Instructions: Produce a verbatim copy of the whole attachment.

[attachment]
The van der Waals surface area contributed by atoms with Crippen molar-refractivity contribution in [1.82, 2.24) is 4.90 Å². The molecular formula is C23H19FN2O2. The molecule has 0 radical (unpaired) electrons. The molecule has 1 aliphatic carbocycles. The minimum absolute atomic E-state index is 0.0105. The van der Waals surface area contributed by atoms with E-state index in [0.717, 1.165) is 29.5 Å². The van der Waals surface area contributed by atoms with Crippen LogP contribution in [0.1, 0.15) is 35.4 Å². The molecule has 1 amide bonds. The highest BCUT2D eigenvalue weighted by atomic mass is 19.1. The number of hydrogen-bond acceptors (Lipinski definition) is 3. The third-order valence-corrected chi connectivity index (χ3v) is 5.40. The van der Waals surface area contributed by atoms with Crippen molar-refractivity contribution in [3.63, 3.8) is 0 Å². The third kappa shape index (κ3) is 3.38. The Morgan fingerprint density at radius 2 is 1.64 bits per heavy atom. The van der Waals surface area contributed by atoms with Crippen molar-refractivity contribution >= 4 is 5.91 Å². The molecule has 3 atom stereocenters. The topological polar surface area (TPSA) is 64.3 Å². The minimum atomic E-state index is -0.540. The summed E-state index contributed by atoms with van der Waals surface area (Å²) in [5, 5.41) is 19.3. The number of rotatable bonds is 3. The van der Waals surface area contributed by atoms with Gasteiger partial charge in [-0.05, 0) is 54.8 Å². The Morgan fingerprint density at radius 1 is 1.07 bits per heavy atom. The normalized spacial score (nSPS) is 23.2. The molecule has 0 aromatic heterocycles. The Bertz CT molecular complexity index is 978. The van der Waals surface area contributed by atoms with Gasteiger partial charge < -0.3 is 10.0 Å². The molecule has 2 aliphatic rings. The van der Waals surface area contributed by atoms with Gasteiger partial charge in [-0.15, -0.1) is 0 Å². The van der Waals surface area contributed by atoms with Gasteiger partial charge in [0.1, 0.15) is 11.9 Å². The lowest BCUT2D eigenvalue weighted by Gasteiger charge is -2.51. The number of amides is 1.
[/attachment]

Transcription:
The van der Waals surface area contributed by atoms with Crippen molar-refractivity contribution in [1.82, 2.24) is 4.90 Å². The molecular formula is C23H19FN2O2. The molecule has 0 radical (unpaired) electrons. The molecule has 1 aliphatic carbocycles. The minimum absolute atomic E-state index is 0.0105. The van der Waals surface area contributed by atoms with E-state index in [0.717, 1.165) is 29.5 Å². The van der Waals surface area contributed by atoms with Crippen LogP contribution in [0.1, 0.15) is 35.4 Å². The molecule has 1 amide bonds. The highest BCUT2D eigenvalue weighted by atomic mass is 19.1. The number of hydrogen-bond acceptors (Lipinski definition) is 3. The third-order valence-corrected chi connectivity index (χ3v) is 5.40. The van der Waals surface area contributed by atoms with Crippen molar-refractivity contribution in [3.63, 3.8) is 0 Å². The third kappa shape index (κ3) is 3.38. The Morgan fingerprint density at radius 2 is 1.64 bits per heavy atom. The van der Waals surface area contributed by atoms with Crippen molar-refractivity contribution >= 4 is 5.91 Å². The molecule has 3 atom stereocenters. The topological polar surface area (TPSA) is 64.3 Å². The minimum atomic E-state index is -0.540. The summed E-state index contributed by atoms with van der Waals surface area (Å²) in [5, 5.41) is 19.3. The number of rotatable bonds is 3. The van der Waals surface area contributed by atoms with Gasteiger partial charge in [-0.05, 0) is 54.8 Å². The Morgan fingerprint density at radius 1 is 1.07 bits per heavy atom. The normalized spacial score (nSPS) is 23.2. The molecule has 0 aromatic heterocycles. The Bertz CT molecular complexity index is 978. The van der Waals surface area contributed by atoms with Gasteiger partial charge < -0.3 is 10.0 Å². The molecule has 2 aliphatic rings. The van der Waals surface area contributed by atoms with Gasteiger partial charge in [-0.15, -0.1) is 0 Å². The van der Waals surface area contributed by atoms with Gasteiger partial charge in [0.1, 0.15) is 11.9 Å². The lowest BCUT2D eigenvalue weighted by Gasteiger charge is -2.51. The number of amides is 1.